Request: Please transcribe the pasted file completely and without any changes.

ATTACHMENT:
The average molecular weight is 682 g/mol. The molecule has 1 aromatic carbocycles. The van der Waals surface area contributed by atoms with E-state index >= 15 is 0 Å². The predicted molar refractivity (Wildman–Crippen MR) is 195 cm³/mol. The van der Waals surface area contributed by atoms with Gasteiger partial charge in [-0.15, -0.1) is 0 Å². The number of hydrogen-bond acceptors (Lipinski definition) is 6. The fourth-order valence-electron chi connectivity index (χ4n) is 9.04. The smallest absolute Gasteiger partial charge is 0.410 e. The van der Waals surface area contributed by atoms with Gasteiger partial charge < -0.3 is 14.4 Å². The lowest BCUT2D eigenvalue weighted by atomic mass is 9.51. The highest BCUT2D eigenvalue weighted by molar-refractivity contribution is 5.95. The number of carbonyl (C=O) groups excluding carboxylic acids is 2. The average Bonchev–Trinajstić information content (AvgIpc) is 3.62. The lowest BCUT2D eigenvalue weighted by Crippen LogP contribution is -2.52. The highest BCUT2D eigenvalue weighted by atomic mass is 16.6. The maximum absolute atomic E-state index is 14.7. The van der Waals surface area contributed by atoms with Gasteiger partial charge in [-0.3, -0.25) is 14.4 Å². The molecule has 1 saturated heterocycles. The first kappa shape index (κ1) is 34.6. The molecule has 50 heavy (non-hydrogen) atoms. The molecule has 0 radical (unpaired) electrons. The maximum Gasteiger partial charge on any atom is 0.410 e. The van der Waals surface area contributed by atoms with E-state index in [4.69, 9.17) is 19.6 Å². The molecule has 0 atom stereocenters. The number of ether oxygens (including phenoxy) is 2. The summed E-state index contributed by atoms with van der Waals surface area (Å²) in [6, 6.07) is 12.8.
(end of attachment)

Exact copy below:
The average molecular weight is 682 g/mol. The molecule has 1 aromatic carbocycles. The van der Waals surface area contributed by atoms with E-state index >= 15 is 0 Å². The predicted molar refractivity (Wildman–Crippen MR) is 195 cm³/mol. The van der Waals surface area contributed by atoms with Gasteiger partial charge in [-0.15, -0.1) is 0 Å². The number of hydrogen-bond acceptors (Lipinski definition) is 6. The fourth-order valence-electron chi connectivity index (χ4n) is 9.04. The smallest absolute Gasteiger partial charge is 0.410 e. The van der Waals surface area contributed by atoms with Gasteiger partial charge < -0.3 is 14.4 Å². The lowest BCUT2D eigenvalue weighted by atomic mass is 9.51. The highest BCUT2D eigenvalue weighted by molar-refractivity contribution is 5.95. The number of carbonyl (C=O) groups excluding carboxylic acids is 2. The average Bonchev–Trinajstić information content (AvgIpc) is 3.62. The lowest BCUT2D eigenvalue weighted by Crippen LogP contribution is -2.52. The highest BCUT2D eigenvalue weighted by atomic mass is 16.6. The maximum absolute atomic E-state index is 14.7. The van der Waals surface area contributed by atoms with Gasteiger partial charge in [-0.3, -0.25) is 14.4 Å². The molecule has 1 saturated heterocycles. The first kappa shape index (κ1) is 34.6. The molecule has 50 heavy (non-hydrogen) atoms. The molecule has 0 radical (unpaired) electrons. The maximum Gasteiger partial charge on any atom is 0.410 e. The van der Waals surface area contributed by atoms with E-state index in [4.69, 9.17) is 19.6 Å². The molecule has 0 atom stereocenters. The number of ether oxygens (including phenoxy) is 2. The summed E-state index contributed by atoms with van der Waals surface area (Å²) in [6, 6.07) is 12.8.